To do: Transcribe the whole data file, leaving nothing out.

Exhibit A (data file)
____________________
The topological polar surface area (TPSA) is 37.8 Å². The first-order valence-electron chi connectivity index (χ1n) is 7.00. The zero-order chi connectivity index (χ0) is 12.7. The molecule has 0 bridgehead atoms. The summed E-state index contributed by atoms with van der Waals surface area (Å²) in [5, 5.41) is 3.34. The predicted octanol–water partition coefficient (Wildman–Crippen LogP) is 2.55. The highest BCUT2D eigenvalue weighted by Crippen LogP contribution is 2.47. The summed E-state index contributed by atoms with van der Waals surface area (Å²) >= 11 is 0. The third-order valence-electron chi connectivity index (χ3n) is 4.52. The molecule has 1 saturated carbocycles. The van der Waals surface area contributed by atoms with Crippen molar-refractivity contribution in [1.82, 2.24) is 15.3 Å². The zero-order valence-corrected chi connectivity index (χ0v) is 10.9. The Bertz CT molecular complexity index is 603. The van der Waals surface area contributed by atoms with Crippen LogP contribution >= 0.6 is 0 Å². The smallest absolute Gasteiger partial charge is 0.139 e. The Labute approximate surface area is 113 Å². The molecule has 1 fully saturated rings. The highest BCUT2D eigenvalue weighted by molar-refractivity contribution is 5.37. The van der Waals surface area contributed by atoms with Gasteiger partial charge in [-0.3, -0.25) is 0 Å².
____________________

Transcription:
The topological polar surface area (TPSA) is 37.8 Å². The first-order valence-electron chi connectivity index (χ1n) is 7.00. The zero-order chi connectivity index (χ0) is 12.7. The molecule has 0 bridgehead atoms. The summed E-state index contributed by atoms with van der Waals surface area (Å²) in [5, 5.41) is 3.34. The predicted octanol–water partition coefficient (Wildman–Crippen LogP) is 2.55. The highest BCUT2D eigenvalue weighted by Crippen LogP contribution is 2.47. The summed E-state index contributed by atoms with van der Waals surface area (Å²) >= 11 is 0. The third-order valence-electron chi connectivity index (χ3n) is 4.52. The molecule has 1 saturated carbocycles. The van der Waals surface area contributed by atoms with Crippen molar-refractivity contribution in [1.82, 2.24) is 15.3 Å². The zero-order valence-corrected chi connectivity index (χ0v) is 10.9. The Bertz CT molecular complexity index is 603. The van der Waals surface area contributed by atoms with Crippen LogP contribution >= 0.6 is 0 Å². The smallest absolute Gasteiger partial charge is 0.139 e. The Labute approximate surface area is 113 Å². The molecule has 1 fully saturated rings. The highest BCUT2D eigenvalue weighted by molar-refractivity contribution is 5.37. The van der Waals surface area contributed by atoms with Gasteiger partial charge in [-0.3, -0.25) is 0 Å².